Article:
Employee Departure from Organizations: Three Empirical Essays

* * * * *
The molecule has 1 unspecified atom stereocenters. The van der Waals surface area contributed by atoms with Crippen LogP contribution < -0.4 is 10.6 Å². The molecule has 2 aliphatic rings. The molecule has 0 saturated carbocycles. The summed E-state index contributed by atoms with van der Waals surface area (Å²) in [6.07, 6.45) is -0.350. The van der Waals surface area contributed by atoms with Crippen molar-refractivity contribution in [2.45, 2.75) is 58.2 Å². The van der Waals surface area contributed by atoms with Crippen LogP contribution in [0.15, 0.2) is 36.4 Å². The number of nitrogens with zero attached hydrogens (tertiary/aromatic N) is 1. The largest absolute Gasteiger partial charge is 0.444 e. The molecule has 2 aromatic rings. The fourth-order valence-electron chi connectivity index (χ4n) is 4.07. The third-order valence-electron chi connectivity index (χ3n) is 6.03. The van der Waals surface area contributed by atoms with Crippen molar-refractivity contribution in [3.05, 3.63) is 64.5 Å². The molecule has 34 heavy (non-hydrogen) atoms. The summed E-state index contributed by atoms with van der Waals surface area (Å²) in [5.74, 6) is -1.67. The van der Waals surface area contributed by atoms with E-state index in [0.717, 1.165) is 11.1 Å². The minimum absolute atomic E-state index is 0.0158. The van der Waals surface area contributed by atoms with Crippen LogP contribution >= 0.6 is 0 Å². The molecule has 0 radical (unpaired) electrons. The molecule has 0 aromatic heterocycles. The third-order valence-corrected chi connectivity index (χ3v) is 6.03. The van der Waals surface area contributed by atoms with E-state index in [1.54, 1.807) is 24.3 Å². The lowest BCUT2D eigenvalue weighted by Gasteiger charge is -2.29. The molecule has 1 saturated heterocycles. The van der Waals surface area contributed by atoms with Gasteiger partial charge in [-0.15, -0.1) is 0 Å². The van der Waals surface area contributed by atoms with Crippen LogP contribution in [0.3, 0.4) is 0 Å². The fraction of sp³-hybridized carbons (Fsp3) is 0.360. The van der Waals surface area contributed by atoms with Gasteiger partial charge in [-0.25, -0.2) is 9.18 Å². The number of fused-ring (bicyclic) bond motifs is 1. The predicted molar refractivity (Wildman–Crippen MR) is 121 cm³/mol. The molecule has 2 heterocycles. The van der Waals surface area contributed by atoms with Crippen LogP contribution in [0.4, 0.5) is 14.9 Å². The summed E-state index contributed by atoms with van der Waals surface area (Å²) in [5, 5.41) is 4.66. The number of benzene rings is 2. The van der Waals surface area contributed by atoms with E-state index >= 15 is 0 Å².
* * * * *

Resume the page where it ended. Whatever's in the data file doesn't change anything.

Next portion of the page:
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My dissertation includes three essays which focus on employee departure from organizations. In the first two essays, I study how employee departure allows individuals to capture more value from their firms. The third essay examines the effect of employee departure on firm performance. Each essay identifies an important theoretical puzzle or tension related to employee departures and sheds light on its resolution through careful research design. In total, this dissertation aims to challenge the way that researchers typically think about employee departures, both theoretically and empirically. The theoretical puzzle in the first essay relates to the connection between the failure of one firm and the birth of other firms. Does the failure of a rival firm cause the employees of existing firms to create entrepreneurial startups? On the one hand, theory suggests that the answer is yes - rival failures may release resources that potential entrepreneurs can use to start new firms. On the other hand, theory suggests that the answer is no - rival failures indicate to potential entrepreneurs that the environment is not munificent enough to support new entry. Using US Census data on the legal services industry, I disentangle these two arguments by examining law firm failures that are preceded by the unexpected deaths of highly paid attorneys. I find strong evidence that these quasi-random failures (which are likely to be weakly related to the broader economic environment) cause attorneys in rival firms to create startups, while other types of rival failures depress entry rates, probably because they proxy for weakness in the local industry. This essay thus provides a theoretical rationale for when the failure of one firm will lead to the creation of another while demonstrating an often-discussed but rarely demonstrated positive side effect of firm failure - a failed firm provides the component parts for new organizations. The puzzle in my second essay relates to the effect that one employee's departure has on the bargaining power and monetary earnings of his or her colleagues. This issue is likely particularly salient for members of underrepresented groups within an organization, such as women in American law firms, which, like the first essay, is the context of this study. Theory might dictate that the departure of a highly paid woman would hurt her female colleagues' earnings by reducing their bargaining power through the elimination of a mentor and advocate. However, an alternative mechanism suggests that the departure of a highly paid woman might provide her colleagues with increased bargaining power due to a relative scarcity of women in the organization. Using unexpected death as a stand-in for departure, I find that women experience an 8% average increase in earnings after a female colleague passes away suddenly. This increase is significantly larger than what women experience when the deceased colleague is male, and it outpaces gains that male attorneys experience when a colleague of either gender passes away. Additional analyses suggest that the departure of a woman from a law firm may imbue her female colleagues with increased bargaining power related to client acquisition or the firm's interest in maintaining gender diversity. The primary contribution of this essay is to point out a paradox related to the bargaining power of underrepresented groups. While much of the organizations' literature suggests that a group's overall bargaining power will increase as a function of the group's size, I find that an individual's bargaining power increases as the size of her overall group shrinks. The third essay extends the literature connecting employee departures and organizational performance by inserting the firm's manager in the causal process linking employee departure to organizational performance. The theoretical puzzle I address in this essay is whether managerial tenure weakens or exacerbates employee level turnover's negative effect on organizational performance. Managers with longer tenure may have superior knowledge of their firm's routines and remaining stock of human resources, allowing them to respond effectively to key employee departure. However, theories related to organizational inertia suggest an opposite effect: managerial stability may reduce an organization's ability to respond to change. I analyze data from the National Football League to test this argument. Using injuries to quarterbacks as a quasi-random source of employee departure and casting the head coach as the team's top manager, I find support for the second argument. Analyses indicate that NFL teams whose coaches have longer tenure perform worse following quarterback injury. The contribution of this essay is to show that stability at one level of the organization can exacerbate turmoil at another level, perhaps due to the ossification of the organization's ability to alter its routines.